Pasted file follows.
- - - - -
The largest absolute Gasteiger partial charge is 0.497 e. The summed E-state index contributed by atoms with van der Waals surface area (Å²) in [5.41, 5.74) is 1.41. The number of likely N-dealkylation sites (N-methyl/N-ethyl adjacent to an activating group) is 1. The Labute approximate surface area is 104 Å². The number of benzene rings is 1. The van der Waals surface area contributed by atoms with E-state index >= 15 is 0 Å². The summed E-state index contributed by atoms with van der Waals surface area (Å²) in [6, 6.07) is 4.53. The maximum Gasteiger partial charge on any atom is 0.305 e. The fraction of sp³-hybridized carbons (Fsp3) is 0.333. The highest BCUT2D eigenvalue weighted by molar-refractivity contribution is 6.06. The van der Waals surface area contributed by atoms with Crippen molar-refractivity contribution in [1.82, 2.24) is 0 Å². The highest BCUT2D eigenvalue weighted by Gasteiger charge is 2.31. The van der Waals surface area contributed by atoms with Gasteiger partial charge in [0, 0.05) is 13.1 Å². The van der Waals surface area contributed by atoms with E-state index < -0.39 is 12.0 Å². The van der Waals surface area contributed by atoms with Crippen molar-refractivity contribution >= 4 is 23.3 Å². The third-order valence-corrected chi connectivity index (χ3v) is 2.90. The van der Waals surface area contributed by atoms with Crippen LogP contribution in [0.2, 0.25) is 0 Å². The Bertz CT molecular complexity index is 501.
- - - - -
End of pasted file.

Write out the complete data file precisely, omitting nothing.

The largest absolute Gasteiger partial charge is 0.497 e. The summed E-state index contributed by atoms with van der Waals surface area (Å²) in [5.41, 5.74) is 1.41. The number of likely N-dealkylation sites (N-methyl/N-ethyl adjacent to an activating group) is 1. The Labute approximate surface area is 104 Å². The number of benzene rings is 1. The van der Waals surface area contributed by atoms with E-state index >= 15 is 0 Å². The summed E-state index contributed by atoms with van der Waals surface area (Å²) in [6, 6.07) is 4.53. The maximum Gasteiger partial charge on any atom is 0.305 e. The fraction of sp³-hybridized carbons (Fsp3) is 0.333. The highest BCUT2D eigenvalue weighted by molar-refractivity contribution is 6.06. The van der Waals surface area contributed by atoms with Crippen molar-refractivity contribution in [1.82, 2.24) is 0 Å². The highest BCUT2D eigenvalue weighted by Gasteiger charge is 2.31. The van der Waals surface area contributed by atoms with Gasteiger partial charge in [0, 0.05) is 13.1 Å². The van der Waals surface area contributed by atoms with E-state index < -0.39 is 12.0 Å². The van der Waals surface area contributed by atoms with Crippen molar-refractivity contribution >= 4 is 23.3 Å². The third-order valence-corrected chi connectivity index (χ3v) is 2.90. The van der Waals surface area contributed by atoms with Crippen LogP contribution in [0.2, 0.25) is 0 Å². The Bertz CT molecular complexity index is 501.